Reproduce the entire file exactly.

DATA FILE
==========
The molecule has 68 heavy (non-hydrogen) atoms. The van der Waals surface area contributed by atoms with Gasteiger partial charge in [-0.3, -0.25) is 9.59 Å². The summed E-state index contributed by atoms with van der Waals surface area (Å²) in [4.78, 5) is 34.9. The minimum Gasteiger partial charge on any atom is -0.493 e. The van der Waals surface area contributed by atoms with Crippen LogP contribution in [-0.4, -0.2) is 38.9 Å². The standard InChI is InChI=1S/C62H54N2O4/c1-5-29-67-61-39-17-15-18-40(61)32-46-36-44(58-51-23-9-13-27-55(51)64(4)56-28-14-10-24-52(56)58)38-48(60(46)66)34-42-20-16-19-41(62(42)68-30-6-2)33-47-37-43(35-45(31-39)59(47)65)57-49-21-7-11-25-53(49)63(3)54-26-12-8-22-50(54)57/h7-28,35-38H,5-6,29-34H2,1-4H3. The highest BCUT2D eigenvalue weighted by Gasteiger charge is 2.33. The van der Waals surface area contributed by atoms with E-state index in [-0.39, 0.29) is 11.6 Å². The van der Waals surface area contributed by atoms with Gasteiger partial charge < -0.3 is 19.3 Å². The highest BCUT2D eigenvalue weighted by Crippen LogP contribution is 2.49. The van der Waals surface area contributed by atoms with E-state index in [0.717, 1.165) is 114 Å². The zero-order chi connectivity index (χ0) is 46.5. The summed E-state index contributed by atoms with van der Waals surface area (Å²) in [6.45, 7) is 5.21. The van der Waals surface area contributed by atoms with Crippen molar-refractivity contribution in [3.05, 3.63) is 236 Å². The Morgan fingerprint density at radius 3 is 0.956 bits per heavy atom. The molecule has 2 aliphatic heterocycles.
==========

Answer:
The molecule has 68 heavy (non-hydrogen) atoms. The van der Waals surface area contributed by atoms with Gasteiger partial charge in [-0.3, -0.25) is 9.59 Å². The summed E-state index contributed by atoms with van der Waals surface area (Å²) in [4.78, 5) is 34.9. The minimum Gasteiger partial charge on any atom is -0.493 e. The van der Waals surface area contributed by atoms with Crippen LogP contribution in [-0.4, -0.2) is 38.9 Å². The standard InChI is InChI=1S/C62H54N2O4/c1-5-29-67-61-39-17-15-18-40(61)32-46-36-44(58-51-23-9-13-27-55(51)64(4)56-28-14-10-24-52(56)58)38-48(60(46)66)34-42-20-16-19-41(62(42)68-30-6-2)33-47-37-43(35-45(31-39)59(47)65)57-49-21-7-11-25-53(49)63(3)54-26-12-8-22-50(54)57/h7-28,35-38H,5-6,29-34H2,1-4H3. The highest BCUT2D eigenvalue weighted by Gasteiger charge is 2.33. The van der Waals surface area contributed by atoms with E-state index in [-0.39, 0.29) is 11.6 Å². The van der Waals surface area contributed by atoms with Gasteiger partial charge < -0.3 is 19.3 Å². The highest BCUT2D eigenvalue weighted by Crippen LogP contribution is 2.49. The van der Waals surface area contributed by atoms with E-state index in [0.717, 1.165) is 114 Å². The zero-order chi connectivity index (χ0) is 46.5. The summed E-state index contributed by atoms with van der Waals surface area (Å²) in [6.45, 7) is 5.21. The van der Waals surface area contributed by atoms with Crippen molar-refractivity contribution in [3.05, 3.63) is 236 Å². The Morgan fingerprint density at radius 3 is 0.956 bits per heavy atom. The molecule has 2 aliphatic heterocycles.